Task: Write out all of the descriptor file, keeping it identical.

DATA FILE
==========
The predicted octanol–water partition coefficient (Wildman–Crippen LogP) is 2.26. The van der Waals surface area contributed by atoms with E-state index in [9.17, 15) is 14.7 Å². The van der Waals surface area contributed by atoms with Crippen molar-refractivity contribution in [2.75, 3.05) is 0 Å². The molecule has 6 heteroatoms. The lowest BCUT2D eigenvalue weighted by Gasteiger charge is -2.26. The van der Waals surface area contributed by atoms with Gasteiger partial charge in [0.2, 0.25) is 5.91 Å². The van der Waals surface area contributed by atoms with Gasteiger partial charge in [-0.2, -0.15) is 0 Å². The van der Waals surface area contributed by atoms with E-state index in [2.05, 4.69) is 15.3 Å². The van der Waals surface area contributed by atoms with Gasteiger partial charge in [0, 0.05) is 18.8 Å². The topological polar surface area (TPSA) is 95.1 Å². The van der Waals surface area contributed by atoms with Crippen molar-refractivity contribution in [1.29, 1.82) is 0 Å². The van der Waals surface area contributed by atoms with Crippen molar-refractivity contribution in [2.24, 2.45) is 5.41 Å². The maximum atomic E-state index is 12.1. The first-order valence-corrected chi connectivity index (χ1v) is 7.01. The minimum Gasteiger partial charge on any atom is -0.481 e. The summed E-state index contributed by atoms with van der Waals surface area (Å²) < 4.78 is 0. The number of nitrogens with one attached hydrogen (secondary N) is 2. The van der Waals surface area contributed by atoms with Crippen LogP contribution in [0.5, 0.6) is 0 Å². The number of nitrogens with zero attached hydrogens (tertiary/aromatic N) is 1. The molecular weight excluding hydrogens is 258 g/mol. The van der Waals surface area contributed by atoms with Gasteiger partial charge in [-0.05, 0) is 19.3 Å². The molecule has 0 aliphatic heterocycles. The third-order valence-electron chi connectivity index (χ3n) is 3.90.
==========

The predicted octanol–water partition coefficient (Wildman–Crippen LogP) is 2.26. The van der Waals surface area contributed by atoms with E-state index in [9.17, 15) is 14.7 Å². The van der Waals surface area contributed by atoms with Crippen molar-refractivity contribution in [2.75, 3.05) is 0 Å². The molecule has 6 heteroatoms. The lowest BCUT2D eigenvalue weighted by Gasteiger charge is -2.26. The van der Waals surface area contributed by atoms with Gasteiger partial charge in [0.2, 0.25) is 5.91 Å². The van der Waals surface area contributed by atoms with Gasteiger partial charge in [-0.2, -0.15) is 0 Å². The van der Waals surface area contributed by atoms with E-state index in [2.05, 4.69) is 15.3 Å². The van der Waals surface area contributed by atoms with Gasteiger partial charge in [0, 0.05) is 18.8 Å². The topological polar surface area (TPSA) is 95.1 Å². The van der Waals surface area contributed by atoms with Crippen molar-refractivity contribution in [1.29, 1.82) is 0 Å². The van der Waals surface area contributed by atoms with Crippen molar-refractivity contribution in [2.24, 2.45) is 5.41 Å². The maximum atomic E-state index is 12.1. The first-order valence-corrected chi connectivity index (χ1v) is 7.01. The minimum Gasteiger partial charge on any atom is -0.481 e. The summed E-state index contributed by atoms with van der Waals surface area (Å²) < 4.78 is 0. The number of nitrogens with one attached hydrogen (secondary N) is 2. The van der Waals surface area contributed by atoms with Crippen LogP contribution in [0.5, 0.6) is 0 Å². The number of nitrogens with zero attached hydrogens (tertiary/aromatic N) is 1. The molecular weight excluding hydrogens is 258 g/mol. The van der Waals surface area contributed by atoms with Gasteiger partial charge in [-0.05, 0) is 19.3 Å². The molecule has 0 aliphatic heterocycles. The third-order valence-electron chi connectivity index (χ3n) is 3.90.